VOLUME 3 GENERAL TECHNICAL ADMINISTRATION
CHAPTER 18 OPERATIONS SPECIFICATIONS
Section 2 Automated Operations Safety System
3-701 GENERAL. The automated Operations Safety System (OPSS) Web-based
Operations Safety System (WebOPSS) consists of standard and nonstandard templates
for operations specifications (OpSpecs), management specifications (MSpecs),
and Letters of Authorization (LOA) developed by the Flight Standards Service.
MSpecs are issued to program managers who conduct fractional ownership operations under Title 14 of the Code of Federal Regulations (14 CFR) part
91 subpart K (part
3-712 and 3-713 discuss nonstandard OpSpec and MSpec authorizations.) LOAs are used to issue certain authorizations to 14 CFR
137 operators and part
of Deviation Authority (LODA) holders. All standard OpSpec/MSpec and LOA templates, and any subsequent revisions,
are first coordinated within the Federal Aviation Administration (FAA) and then
with appropriate industry organizations. After this coordination, the standard
template authorizations are incorporated into WebOPSS, which is programmed to
provide only those OpSpecs/MSpecs/LOAs and other templates, such as training
specifications (TSpecs), that are applicable to a particular type of operation
under a particular 14 CFR part. When the appropriate standard templates have
been selected and all the required information has been entered into WebOPSS,
a complete set of OpSpecs/MSpecs/LOAs can be issued to a particular certificate holder, operator, or program manager, based on type of operation.
A. Generating OpSpecs/MSpecs and LOAs. This section provides general
direction and guidance to inspectors concerning actions necessary to generate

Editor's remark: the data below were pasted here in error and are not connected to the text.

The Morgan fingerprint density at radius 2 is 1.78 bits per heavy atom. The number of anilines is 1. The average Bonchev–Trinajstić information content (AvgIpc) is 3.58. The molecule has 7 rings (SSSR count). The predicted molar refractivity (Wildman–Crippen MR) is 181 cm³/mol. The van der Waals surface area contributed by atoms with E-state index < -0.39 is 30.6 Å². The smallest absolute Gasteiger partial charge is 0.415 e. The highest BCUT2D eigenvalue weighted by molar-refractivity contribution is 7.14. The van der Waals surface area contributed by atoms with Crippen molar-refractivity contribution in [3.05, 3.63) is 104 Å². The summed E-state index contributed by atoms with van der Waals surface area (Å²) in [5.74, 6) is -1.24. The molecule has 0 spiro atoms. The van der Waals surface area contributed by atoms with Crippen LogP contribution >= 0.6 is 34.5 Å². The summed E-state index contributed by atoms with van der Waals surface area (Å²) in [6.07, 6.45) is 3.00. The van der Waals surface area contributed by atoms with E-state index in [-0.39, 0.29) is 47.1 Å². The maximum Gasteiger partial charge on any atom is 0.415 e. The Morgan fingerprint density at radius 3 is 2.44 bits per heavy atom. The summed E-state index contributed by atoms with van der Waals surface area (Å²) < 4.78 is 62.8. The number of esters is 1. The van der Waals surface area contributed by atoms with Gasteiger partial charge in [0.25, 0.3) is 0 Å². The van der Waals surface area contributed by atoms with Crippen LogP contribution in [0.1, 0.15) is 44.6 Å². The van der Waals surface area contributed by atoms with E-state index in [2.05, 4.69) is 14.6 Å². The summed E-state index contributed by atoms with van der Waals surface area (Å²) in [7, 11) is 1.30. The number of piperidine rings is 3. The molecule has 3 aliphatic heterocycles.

a complete set of OpSpecs/MSpecs and LOAs. This section also provides general
information on the OPSS, such as control of standard templates, use of filter
colors, and procedures for amending standard templates. The OPSS is designed
for generating automated OpSpecs/MSpecs/LOAs to allow inspectors to collect
and record appropriate information necessary for issuing required OpSpec/MSpec
templates, as well as authorizing the optional templates and LOAs as listed
in OpSpec/MSpec A004. Before attempting to enter information directly into the
OPSS, users should be familiar with the OPSS and the current edition of the
OPSS user’s manual. The current edition of the user’s manual can be downloaded at
B. General Subsystem Information. This section provides general information
for the subsystems within the OPSS. These subsystems include, but are not limited
to, the applicable guidance (guidance subsystem), emergency Airworthiness Directives
(AD) (OpSpec/LOA A447, Emergency Airworthiness Directive Notification), the
exemptions, 14 CFR part 298 liability insurance (see paragraph 3-719), and report
and query capability. These subsystems are an integral part of the Dynamic Information System (DIS).
C. OPSS Guidance Subsystem. The guidance subsystem contained within
the OPSS provides relevant guidance documents in association with individual
templates. Many guidance documents, such as advisory circulars (AC), bulletins,
preambles, directives, and excerpts from orders and regulations, may be associated